print(df)
    # Clear the space before and after the string
    print(df['Name'].map(str.strip))
    # toggle case
    print(df['Name'].str.lower())

# output:
#     Name   Age  Score
# 0   Alex   NaN     80
# 1   Bob   25.0     90
# 2    Bob  25.0     90
# 0    Alex
# 1     Bob
# 2     Bob
# Name: Name, dtype: object
# 0     alex
# 1     bob 
# 2      bob
# Name: Name, dtype: object

Change the data type of the column:
df['price'].astype('int')

7. Data Substitution

df['city'].replace('sh', 'shanghai')
import pandas as pd
import numpy as np

if __name__ == "__main__":
    data = [['Alex', np.nan, 80], ['Bob', 25, 90], ['Bob', 25, 90]]
    df = pd.DataFrame(data, columns=['Name', 'Age', 'Score'])
    print(df)
    print(df['Name'].replace('Bob', 'Bauer'))

# output:
#    Name   Age  Score
# 0  Alex   NaN     80
# 1   Bob  25.0     90
# 2   Bob  25.0     90
# 0     Alex
# 1    Bauer
# 2    Bauer
# Name: Name, dtype: object

When replacing a string, there must be no spaces before or after it. Strict matches are required.

3. Data Processing

1. Sorting

(1) Sort by label

sort_index(self, axis=0, level=None, ascending=True, inplace=False,
               kind='quicksort', na_position='last', sort_remaining=True,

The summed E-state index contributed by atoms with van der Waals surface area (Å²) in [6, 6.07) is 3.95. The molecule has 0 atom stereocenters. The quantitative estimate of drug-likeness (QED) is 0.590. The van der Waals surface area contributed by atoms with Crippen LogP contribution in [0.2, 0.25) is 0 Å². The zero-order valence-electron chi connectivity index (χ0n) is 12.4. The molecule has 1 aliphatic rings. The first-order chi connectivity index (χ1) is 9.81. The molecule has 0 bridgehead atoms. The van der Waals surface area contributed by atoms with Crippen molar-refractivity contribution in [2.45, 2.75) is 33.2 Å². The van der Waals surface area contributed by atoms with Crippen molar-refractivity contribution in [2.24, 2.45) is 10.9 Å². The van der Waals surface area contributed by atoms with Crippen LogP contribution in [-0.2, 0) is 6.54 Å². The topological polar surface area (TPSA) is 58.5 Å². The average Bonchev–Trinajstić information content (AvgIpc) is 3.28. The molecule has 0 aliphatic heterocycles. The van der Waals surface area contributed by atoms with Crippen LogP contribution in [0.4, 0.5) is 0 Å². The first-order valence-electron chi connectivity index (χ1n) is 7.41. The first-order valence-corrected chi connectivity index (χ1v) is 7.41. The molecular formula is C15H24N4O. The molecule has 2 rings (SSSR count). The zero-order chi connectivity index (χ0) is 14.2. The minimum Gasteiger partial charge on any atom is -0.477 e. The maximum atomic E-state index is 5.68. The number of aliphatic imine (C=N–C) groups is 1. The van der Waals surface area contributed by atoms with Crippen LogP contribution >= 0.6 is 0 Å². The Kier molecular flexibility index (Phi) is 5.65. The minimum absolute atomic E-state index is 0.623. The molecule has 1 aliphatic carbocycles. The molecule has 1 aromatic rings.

by=None)

The DataFrame can be sorted by passing axis parameters and sort order using the sort_index() function.By default, row labels are sorted in ascending order.

# -*- coding=utf-8 -*-
import pandas as pd
import numpy as np

if __name__ == "__main__":
    df = pd.DataFrame(np.random.randn(4, 3), index=['rank2', 'rank1', 'rank4', 'rank3'], columns=['col1', 'col2', 'col3'])
    print(df)
    df = df.sort_index()
    print(df)

# output:
#            col1      col2      col3
# rank2 -0.627700 -0.361006 -1.126366
# rank1 -1.997538  1.569461  0.454773
# rank4 -0.598688  1.348594  0.777791
# rank3 -0.190794 -1.209312  0.830699
#            col1      col2      col3
# rank1 -1.997538  1.569461  0.454773
# rank2 -0.627700 -0.361006 -1.126366
# rank3 -0.190794 -1.209312  0.830699
# rank4 -0.598688  1.348594  0.777791

The sort order can be controlled by passing a Boolean value to the ascending parameter ascending; the column labels can be sorted by passing an axis parameter value of 1.By default, axis = 0 sorts the row labels.